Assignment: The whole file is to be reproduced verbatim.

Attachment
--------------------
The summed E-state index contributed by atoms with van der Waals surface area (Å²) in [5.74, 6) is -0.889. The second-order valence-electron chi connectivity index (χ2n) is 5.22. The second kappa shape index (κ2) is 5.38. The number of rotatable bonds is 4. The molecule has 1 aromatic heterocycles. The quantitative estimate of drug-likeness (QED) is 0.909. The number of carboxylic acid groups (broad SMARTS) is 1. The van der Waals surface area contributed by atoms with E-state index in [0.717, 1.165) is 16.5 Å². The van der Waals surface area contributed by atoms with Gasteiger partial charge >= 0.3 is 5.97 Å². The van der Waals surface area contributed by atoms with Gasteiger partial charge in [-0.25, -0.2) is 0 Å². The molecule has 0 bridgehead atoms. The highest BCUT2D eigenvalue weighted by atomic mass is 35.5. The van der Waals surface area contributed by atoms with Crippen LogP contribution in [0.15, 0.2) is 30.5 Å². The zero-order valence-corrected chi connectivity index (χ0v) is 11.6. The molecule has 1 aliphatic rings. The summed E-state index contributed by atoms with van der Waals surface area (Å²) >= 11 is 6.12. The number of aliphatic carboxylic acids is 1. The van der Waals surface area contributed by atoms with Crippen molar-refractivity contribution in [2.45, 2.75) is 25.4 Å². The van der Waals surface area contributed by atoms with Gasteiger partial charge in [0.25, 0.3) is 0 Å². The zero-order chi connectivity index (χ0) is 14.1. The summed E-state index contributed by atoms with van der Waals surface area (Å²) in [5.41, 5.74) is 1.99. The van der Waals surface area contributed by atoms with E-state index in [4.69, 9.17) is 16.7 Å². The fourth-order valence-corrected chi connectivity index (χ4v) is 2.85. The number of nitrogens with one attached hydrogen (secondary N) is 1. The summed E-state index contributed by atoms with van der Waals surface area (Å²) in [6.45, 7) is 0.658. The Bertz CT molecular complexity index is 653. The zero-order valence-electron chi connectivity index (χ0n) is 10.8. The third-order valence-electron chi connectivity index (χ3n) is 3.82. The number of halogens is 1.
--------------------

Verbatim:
The summed E-state index contributed by atoms with van der Waals surface area (Å²) in [5.74, 6) is -0.889. The second-order valence-electron chi connectivity index (χ2n) is 5.22. The second kappa shape index (κ2) is 5.38. The number of rotatable bonds is 4. The molecule has 1 aromatic heterocycles. The quantitative estimate of drug-likeness (QED) is 0.909. The number of carboxylic acid groups (broad SMARTS) is 1. The van der Waals surface area contributed by atoms with E-state index in [0.717, 1.165) is 16.5 Å². The van der Waals surface area contributed by atoms with Gasteiger partial charge >= 0.3 is 5.97 Å². The van der Waals surface area contributed by atoms with Gasteiger partial charge in [-0.25, -0.2) is 0 Å². The molecule has 0 bridgehead atoms. The highest BCUT2D eigenvalue weighted by atomic mass is 35.5. The van der Waals surface area contributed by atoms with Crippen LogP contribution in [0.15, 0.2) is 30.5 Å². The zero-order valence-corrected chi connectivity index (χ0v) is 11.6. The molecule has 1 aliphatic rings. The summed E-state index contributed by atoms with van der Waals surface area (Å²) >= 11 is 6.12. The number of aliphatic carboxylic acids is 1. The van der Waals surface area contributed by atoms with Crippen molar-refractivity contribution in [2.45, 2.75) is 25.4 Å². The van der Waals surface area contributed by atoms with Gasteiger partial charge in [0.25, 0.3) is 0 Å². The zero-order chi connectivity index (χ0) is 14.1. The summed E-state index contributed by atoms with van der Waals surface area (Å²) in [5.41, 5.74) is 1.99. The van der Waals surface area contributed by atoms with E-state index in [4.69, 9.17) is 16.7 Å². The fourth-order valence-corrected chi connectivity index (χ4v) is 2.85. The number of nitrogens with one attached hydrogen (secondary N) is 1. The summed E-state index contributed by atoms with van der Waals surface area (Å²) in [6.45, 7) is 0.658. The Bertz CT molecular complexity index is 653. The zero-order valence-electron chi connectivity index (χ0n) is 10.8. The third-order valence-electron chi connectivity index (χ3n) is 3.82. The number of halogens is 1.